Wednesday, March 23, 2005

Cabane à sucre : special report

The cabane à sucre this weekend was great. I’ve never had the chance to do this before, despite my otherwise solid Canadian upbringing in the eastern half of this country (Nova Scotia, Québec, Ontario) – even Randal had been to some such parties as a kid, as apparently every year during Festival des voyageurs in Winnipeg, a sugar shack would be set up.

So, yes it is possible to overdose on maple syrup. But I was good and stopped short of a fifth tire. Here’s how it works (the non-scientific explanation) :

Once you have collected a lot of sap from maple trees (by tapping them with a little pipe, of sorts, and placing a bucket to catch the sap), you have to heat it up for many many hours. Guy, my dad’s cousin’s husband, told us that the sap must thicken 40 times before it is ready to eat. He was heating it up in a large pot on an outdoor wood stove. You have to keep about two inches of sap in the pot at all times. When the syrup is just about right, he’d transfer it to a pot on the hot-plate in the cabane, where Louise (my dad’s cousin) would then stir it a bit longer, then take spoonfuls of syrup and drizzle it in small amounts into a bowl full of snow. From then, you roll up the syrup quickly (a second or two after it hits the snow) onto a popsicle stick, then cool the rolled-up syrup a few second more on a cookie-sheet covered in snow. Don’t wait too long or it will get too hard! It’s sticky, sweet, and utterly dee-lish.

In Little House in the Big Woods, Laura Ingalls, at the age of 3, goes to visit her grandma on the other side of the Big Woods in Wisconsin, and they eat maple syrup cooled on the snow (minus the popsicle sticks). That was how I felt today, except we didn’t have a big fiddle dance afterwards. :)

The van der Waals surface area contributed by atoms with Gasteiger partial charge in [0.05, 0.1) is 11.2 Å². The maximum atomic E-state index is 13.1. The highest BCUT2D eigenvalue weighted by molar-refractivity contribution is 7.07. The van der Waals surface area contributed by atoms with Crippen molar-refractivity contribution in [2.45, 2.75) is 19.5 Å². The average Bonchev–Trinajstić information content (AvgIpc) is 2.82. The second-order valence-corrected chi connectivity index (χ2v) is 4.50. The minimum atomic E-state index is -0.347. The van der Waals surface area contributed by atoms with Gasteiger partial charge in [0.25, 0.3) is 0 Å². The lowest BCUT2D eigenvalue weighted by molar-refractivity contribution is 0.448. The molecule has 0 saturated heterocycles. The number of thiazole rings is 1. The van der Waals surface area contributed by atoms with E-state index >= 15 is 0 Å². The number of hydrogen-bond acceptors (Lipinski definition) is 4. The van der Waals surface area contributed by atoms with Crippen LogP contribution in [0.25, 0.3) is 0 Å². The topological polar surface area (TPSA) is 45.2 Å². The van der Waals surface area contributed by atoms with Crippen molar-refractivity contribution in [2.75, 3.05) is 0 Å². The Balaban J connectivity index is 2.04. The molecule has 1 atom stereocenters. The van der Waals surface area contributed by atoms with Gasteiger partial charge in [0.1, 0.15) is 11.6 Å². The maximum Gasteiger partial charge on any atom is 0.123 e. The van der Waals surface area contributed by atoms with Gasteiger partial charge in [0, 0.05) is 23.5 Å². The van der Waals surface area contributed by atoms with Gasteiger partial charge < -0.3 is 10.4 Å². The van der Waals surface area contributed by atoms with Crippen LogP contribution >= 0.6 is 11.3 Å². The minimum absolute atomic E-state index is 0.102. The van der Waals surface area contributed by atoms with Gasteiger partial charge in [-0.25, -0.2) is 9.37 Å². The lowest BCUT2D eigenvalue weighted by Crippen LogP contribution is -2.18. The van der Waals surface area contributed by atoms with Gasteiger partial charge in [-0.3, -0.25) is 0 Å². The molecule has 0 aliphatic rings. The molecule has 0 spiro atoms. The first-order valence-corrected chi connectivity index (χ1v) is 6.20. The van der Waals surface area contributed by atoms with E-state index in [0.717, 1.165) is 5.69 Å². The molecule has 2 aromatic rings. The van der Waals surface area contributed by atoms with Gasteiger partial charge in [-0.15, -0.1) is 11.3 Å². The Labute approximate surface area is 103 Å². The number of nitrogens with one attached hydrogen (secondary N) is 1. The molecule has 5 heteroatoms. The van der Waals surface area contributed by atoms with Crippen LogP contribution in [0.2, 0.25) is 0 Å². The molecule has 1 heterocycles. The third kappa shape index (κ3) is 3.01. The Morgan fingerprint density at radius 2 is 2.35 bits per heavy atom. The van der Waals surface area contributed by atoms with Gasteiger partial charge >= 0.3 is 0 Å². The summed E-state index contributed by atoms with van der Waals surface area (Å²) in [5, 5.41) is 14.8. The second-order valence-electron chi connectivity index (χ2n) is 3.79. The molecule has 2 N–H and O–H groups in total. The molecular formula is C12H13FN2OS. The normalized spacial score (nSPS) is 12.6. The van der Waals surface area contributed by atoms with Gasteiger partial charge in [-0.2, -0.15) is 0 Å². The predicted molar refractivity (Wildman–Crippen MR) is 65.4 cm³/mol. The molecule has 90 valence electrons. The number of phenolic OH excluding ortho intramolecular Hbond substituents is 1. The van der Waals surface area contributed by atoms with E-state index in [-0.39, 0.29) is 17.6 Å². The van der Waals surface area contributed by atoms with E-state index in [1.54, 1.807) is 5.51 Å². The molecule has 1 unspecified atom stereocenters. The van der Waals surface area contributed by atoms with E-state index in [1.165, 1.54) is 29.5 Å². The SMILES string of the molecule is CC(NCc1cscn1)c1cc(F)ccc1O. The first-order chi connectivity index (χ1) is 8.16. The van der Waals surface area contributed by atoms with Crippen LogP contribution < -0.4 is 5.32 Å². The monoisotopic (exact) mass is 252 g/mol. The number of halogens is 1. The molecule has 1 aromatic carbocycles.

And, oh, did the dog ever have a good time!!! Well, not at first. He was sick in the car on the way down, losing his breakfast all over his towel and Randal’s jacket. Once there, he was a little flustered at first by all the people and Poupée, Louise and Guy’s big black standard poodle. But it was finally not too cold for him to play outside (mon pauvre petit chien frileux), and we took him off his leash once everyone assured us he would not run away. Oh my! He had a grand time cavorting and snuffling through the snow, launching himself into massive drifts, running around, sliding on the icy driveway, and playing “who-will-be-the-last-to-scent-this-snowdrift” with Poupée. (We never did figure out which one won that game in the end.) Rémy, Louise and Guy’s son, took us down into the snow-covered woods down to a (frozen and snowed-over) creek and the dog came joyfully bounding down. Only once he began sinking down too deep in the snow did Randal carry him. I fell in the snow up to almost my waist many times, and once through the ice over the creek (the water is apparently quite low as I didn’t even get my boots wet - but it made a fun crunch noise as I fell through).

Saturday night, how well did we sleep!?!? Rion passed out on the couch around 8:30 - unheard of for him! I followed suit snuggled alongside around 10:30, and we didn’t wake up until after 4:00 a.m. the next morning.

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